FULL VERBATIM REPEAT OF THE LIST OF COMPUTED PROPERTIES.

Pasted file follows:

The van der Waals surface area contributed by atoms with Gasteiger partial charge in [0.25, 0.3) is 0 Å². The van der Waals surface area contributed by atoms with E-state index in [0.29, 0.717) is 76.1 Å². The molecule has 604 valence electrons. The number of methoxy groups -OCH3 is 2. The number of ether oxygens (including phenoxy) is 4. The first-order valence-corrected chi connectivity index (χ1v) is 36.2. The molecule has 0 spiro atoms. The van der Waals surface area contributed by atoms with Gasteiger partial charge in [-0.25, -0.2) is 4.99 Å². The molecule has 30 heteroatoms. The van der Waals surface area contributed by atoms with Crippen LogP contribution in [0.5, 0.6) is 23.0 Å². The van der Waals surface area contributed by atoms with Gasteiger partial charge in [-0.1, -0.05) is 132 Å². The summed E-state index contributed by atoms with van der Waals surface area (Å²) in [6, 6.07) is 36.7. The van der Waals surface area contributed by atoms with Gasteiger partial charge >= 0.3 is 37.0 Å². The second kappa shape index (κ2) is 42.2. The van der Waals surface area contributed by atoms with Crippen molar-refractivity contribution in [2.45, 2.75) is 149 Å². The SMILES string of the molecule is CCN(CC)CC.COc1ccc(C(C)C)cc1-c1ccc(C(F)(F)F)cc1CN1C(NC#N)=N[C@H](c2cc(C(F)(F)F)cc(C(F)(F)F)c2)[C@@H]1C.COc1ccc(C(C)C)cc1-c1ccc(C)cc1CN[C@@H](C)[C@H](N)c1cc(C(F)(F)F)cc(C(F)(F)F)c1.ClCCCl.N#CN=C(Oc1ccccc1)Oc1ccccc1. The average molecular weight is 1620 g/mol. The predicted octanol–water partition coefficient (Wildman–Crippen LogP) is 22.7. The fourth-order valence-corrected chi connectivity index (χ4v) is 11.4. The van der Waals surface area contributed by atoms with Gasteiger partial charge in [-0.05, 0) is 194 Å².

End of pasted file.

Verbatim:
The van der Waals surface area contributed by atoms with Gasteiger partial charge in [0.25, 0.3) is 0 Å². The van der Waals surface area contributed by atoms with E-state index in [0.29, 0.717) is 76.1 Å². The molecule has 604 valence electrons. The number of methoxy groups -OCH3 is 2. The number of ether oxygens (including phenoxy) is 4. The first-order valence-corrected chi connectivity index (χ1v) is 36.2. The molecule has 0 spiro atoms. The van der Waals surface area contributed by atoms with Gasteiger partial charge in [-0.25, -0.2) is 4.99 Å². The molecule has 30 heteroatoms. The van der Waals surface area contributed by atoms with Crippen LogP contribution in [0.5, 0.6) is 23.0 Å². The van der Waals surface area contributed by atoms with Gasteiger partial charge in [-0.1, -0.05) is 132 Å². The summed E-state index contributed by atoms with van der Waals surface area (Å²) in [6, 6.07) is 36.7. The van der Waals surface area contributed by atoms with Gasteiger partial charge >= 0.3 is 37.0 Å². The second kappa shape index (κ2) is 42.2. The van der Waals surface area contributed by atoms with Crippen molar-refractivity contribution in [2.45, 2.75) is 149 Å². The SMILES string of the molecule is CCN(CC)CC.COc1ccc(C(C)C)cc1-c1ccc(C(F)(F)F)cc1CN1C(NC#N)=N[C@H](c2cc(C(F)(F)F)cc(C(F)(F)F)c2)[C@@H]1C.COc1ccc(C(C)C)cc1-c1ccc(C)cc1CN[C@@H](C)[C@H](N)c1cc(C(F)(F)F)cc(C(F)(F)F)c1.ClCCCl.N#CN=C(Oc1ccccc1)Oc1ccccc1. The average molecular weight is 1620 g/mol. The predicted octanol–water partition coefficient (Wildman–Crippen LogP) is 22.7. The fourth-order valence-corrected chi connectivity index (χ4v) is 11.4. The van der Waals surface area contributed by atoms with Gasteiger partial charge in [-0.05, 0) is 194 Å².